What is Lyme Disease?
Lyme Disease is an illness caused by a bacterial infection. The infection is passed on by the bite of a Deer Tick.
Three stages of the disease are recognized and may occur alone or together.
- Early infection often involves a rash and flu-like symptoms (fever, muscle aches and fatigue). The rash grows around the spot where the patient was bitten by a tick. As the rash grows larger, it is red at the edges but clear at the center, so that it appears as a "bulls-eye" pattern. The rash may appear from 3-32 days after being bitten by an infected tick. About 1/3 of infected people never develop any rash.
- If untreated, the infection may spread to other parts of the body weeks or months after the initial infection, most often within four to six weeks. Symptoms may appear as joint pain, nervous system disorders or disturbance of the heart rate.
- About 60% of people with untreated infection will develop nervous system disorders and arthritis (especially in the knee), which may become chronic and debilitating.
How is Lyme Disease spread?
Lyme Disease spreads through the bite of the deer tick. Many kinds of wild and domestic animals, including field mice and squirrels may be bitten and infected. These animals can carry bacteria year round. The period of greatest risk of becoming infected is May through July, when ticks are looking for blood meals. Winter months are less risky, but even then, when snow is absent and temperatures rise above 45 F., infected ticks may become active and transmit disease.
How can Lyme Disease be prevented?
- Keep legs and arms covered when walking in wooded areas. Woods, tall grass, dunes, and even manicured lawns can contain ticks. In suspect areas, wear long sleeves and pants; tuck pant legs into socks.
- Use insect repellent containing 20-30% DEET, especially at wrists, ankles and neck.
- Clothing may be pretreated with the insecticide Permethrin following product directions, or sprayed with DEET.
- Check body and clothing for ticks frequently while walking in wooded areas. Ticks are most often found where clothing meets skin, under arms or in joint and groin areas.
- Shower and check clothing and body for ticks daily. Care should be taken to examine folds in the skin, such as between the toes. Ticks take their time selecting a spot on the body to bite, and slowly feed for several days once they become attached. The Lyme bacterium or germ is not usually transmitted during the first 24 hours that the tick is on the host.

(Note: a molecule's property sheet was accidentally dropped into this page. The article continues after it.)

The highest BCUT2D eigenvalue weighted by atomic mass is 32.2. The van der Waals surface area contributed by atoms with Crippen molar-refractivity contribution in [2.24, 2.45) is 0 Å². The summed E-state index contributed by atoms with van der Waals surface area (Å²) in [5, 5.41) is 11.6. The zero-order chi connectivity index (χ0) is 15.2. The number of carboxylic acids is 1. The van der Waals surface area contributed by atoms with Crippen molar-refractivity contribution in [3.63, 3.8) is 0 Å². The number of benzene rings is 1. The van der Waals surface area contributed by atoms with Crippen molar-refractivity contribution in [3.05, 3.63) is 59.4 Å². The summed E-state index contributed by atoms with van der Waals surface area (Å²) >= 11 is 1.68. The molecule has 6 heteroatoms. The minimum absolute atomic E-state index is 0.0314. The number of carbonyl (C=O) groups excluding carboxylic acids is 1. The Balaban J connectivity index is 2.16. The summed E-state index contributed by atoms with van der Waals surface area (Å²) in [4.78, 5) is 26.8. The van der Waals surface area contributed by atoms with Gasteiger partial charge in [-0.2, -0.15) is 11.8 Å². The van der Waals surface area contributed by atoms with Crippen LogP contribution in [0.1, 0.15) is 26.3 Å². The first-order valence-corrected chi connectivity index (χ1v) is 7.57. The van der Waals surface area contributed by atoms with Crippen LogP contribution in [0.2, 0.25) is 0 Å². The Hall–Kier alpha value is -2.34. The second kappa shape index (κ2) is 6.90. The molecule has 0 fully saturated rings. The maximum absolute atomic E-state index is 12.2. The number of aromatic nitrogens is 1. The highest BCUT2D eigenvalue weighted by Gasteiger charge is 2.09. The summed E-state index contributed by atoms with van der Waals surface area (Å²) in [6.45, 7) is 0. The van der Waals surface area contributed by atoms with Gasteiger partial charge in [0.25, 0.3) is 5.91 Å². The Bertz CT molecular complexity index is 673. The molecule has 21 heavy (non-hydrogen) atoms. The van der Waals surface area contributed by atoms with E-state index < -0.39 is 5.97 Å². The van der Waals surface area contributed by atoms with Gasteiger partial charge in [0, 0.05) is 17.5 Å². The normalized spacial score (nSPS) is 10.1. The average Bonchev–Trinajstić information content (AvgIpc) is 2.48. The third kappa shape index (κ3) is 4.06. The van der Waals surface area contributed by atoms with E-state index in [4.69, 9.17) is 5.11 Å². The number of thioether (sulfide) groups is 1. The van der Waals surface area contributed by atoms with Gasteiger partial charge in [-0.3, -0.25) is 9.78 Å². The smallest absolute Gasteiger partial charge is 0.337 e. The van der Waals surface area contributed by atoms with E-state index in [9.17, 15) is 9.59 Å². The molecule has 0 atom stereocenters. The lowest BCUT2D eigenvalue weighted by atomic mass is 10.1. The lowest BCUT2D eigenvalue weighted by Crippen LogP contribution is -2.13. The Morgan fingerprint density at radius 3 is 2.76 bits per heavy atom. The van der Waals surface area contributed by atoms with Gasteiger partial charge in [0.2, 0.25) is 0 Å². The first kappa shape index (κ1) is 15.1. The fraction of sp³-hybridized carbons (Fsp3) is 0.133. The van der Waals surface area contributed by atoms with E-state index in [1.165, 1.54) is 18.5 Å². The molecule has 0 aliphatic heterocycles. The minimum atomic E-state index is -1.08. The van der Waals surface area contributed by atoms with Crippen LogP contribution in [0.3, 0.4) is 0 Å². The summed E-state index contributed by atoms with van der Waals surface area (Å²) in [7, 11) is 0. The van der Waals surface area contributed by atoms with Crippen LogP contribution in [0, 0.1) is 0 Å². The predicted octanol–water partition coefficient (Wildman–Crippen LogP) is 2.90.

How are ticks removed?
Ticks found crawling anywhere on the body or clothing can be easily picked off. Attached tick should be removed promptly, before bacteria can move from the tick into the host (person or animal) by following these steps:
- Grasp the tick with tweezers, if available, as close to the skin as possible.
- Pull gently but firmly, but do not squeeze the body of the tick.
- Try to pull the tick out without leaving mouth parts embedded in the skin.
- After removing the tick, wash hands and bite area thoroughly with soap and running water.
- Apply an antibacterial cream to the site of the bite.
Submit any ticks collected, alive if possible, to the State of Michigan Department of Agriculture and Rural Development (MDARD) for identification and testing for the Lyme Bacterium.
Is Lyme Disease treatable?
Yes, antibiotics can cure infection and prevent complications. Treatment is most effective in the early stages. Diagnosis of Lyme Disease is very difficult except when the characteristic "bullseye" rash is evident. Sufferers with a rash should be seen by a physician for evaluation and treatment.
For more information or directions for submitting a tick, call the Oakland County Health Division Communicable Disease unit during business hours (8:30 a.m. – 5:00 p.m., M-F) at 248-858-1286 or toll-free 800-848-5533 ext. 81286, or visit the State of Michigan's Tick Identification and Testing page.
Reference to commercial products or trade names does not imply endorsement by the Oakland County Health Division nor bias against those not mentioned.